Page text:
June 20 • 7:00 pm - 8:00 pmFree
The Mark Twain House & Museum welcomes Jason Silverman to the Trouble Begins stage for his lecture: The Twain of Our Republic and the Lincoln of Our Literature: The Historical Connections Between Abraham Lincoln and Mark Twain
The lecture begins at 7 PM. This event will be held on Zoom Webinar. A recording will be available after the program.
This is a FREE event sponsored by Kathleen and Davin Jimenez. REGISTER HERE!
About the program:
Literary critic Bernard De Voto has observed that Samuel Clemens and Abraham Lincoln share “striking affinities.” He notes that both were raised in frontier societies, traveled the river, defended egalitarian democracy, extolled individualism, hated injustice, and abhorred oppression. They also were deeply touched by melancholy and fatalism, and they both used laughter as a therapeutic device to relieve their grief. Their humor, De Voto remarked, has a “basic gravity,” and it reflects “the struggle to be sane.” Other writers and critics such as William Dean Howells and William Van O’Connor have acknowledged the resemblances between Clemens and Lincoln. Indeed, Howells even went so far as to call Clemens the “Lincoln of our literature”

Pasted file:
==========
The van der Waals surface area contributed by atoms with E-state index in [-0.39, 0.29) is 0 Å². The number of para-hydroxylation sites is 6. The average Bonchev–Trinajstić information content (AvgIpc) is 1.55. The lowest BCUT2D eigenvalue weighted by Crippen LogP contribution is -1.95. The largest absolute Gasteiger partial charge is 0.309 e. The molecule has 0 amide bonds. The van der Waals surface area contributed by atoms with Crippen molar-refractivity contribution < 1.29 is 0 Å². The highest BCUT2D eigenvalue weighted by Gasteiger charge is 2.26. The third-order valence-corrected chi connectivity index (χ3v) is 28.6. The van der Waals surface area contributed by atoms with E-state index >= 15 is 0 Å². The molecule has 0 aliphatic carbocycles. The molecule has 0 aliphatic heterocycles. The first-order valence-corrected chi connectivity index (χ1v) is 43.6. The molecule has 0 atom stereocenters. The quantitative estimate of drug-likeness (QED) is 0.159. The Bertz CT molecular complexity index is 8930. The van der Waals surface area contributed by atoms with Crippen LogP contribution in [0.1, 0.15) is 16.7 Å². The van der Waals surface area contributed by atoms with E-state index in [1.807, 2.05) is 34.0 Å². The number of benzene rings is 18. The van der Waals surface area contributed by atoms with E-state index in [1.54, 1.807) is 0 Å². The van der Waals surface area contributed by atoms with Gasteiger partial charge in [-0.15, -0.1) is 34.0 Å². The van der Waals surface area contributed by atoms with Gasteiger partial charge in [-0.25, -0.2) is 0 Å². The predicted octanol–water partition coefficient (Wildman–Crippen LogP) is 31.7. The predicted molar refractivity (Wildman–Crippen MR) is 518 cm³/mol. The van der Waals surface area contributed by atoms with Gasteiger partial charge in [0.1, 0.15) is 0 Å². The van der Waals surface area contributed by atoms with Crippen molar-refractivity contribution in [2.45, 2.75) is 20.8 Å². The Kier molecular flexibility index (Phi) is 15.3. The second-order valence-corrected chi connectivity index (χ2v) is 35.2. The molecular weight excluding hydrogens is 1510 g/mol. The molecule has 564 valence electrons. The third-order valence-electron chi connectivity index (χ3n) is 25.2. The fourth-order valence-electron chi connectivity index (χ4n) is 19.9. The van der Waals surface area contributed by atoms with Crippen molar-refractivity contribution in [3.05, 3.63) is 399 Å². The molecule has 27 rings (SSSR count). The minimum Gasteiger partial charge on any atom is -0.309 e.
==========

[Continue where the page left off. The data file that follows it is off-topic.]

At the base of what connected Twain and Lincoln were their common frontier origins and their common visions of a just and democratic American society. It was on the midwestern frontier that both men absorbed a uniquely American sense of self-reliance, independence, mutualism, and democratic egalitarianism.
The elements in Huckleberry Finn are so quintessentially American that Twain’s message sometimes escapes our attention. If so, Lincoln has a similar gift for language and ideas. If Twain is the “Lincoln of our literature,” then Lincoln is the Twain of our Republic. In both cases, it is a common frontier vision of democracy which carries them on separate voyages to fame.
About the Speaker: Jason H. Silverman is the Ellison Capers Palmer Jr Professor of History Emeritus at Winthrop University where he taught for over thirty-three years. Prior to that he taught at Yale University for four years. Author or editor of eleven books, several of which were nominated for national book awards, his recent works are Abraham Lincoln the Athlete: A Proud Competitor but a Humble Sportsman (2022), When America Welcomed Immigrants: The Short and Tortured History of Abraham Lincoln’s Act to Encourage Immigration (2020) , and Lincoln and the Immigrant (2015, 2020). The latter was awarded The Immigrants’ Civil War Award.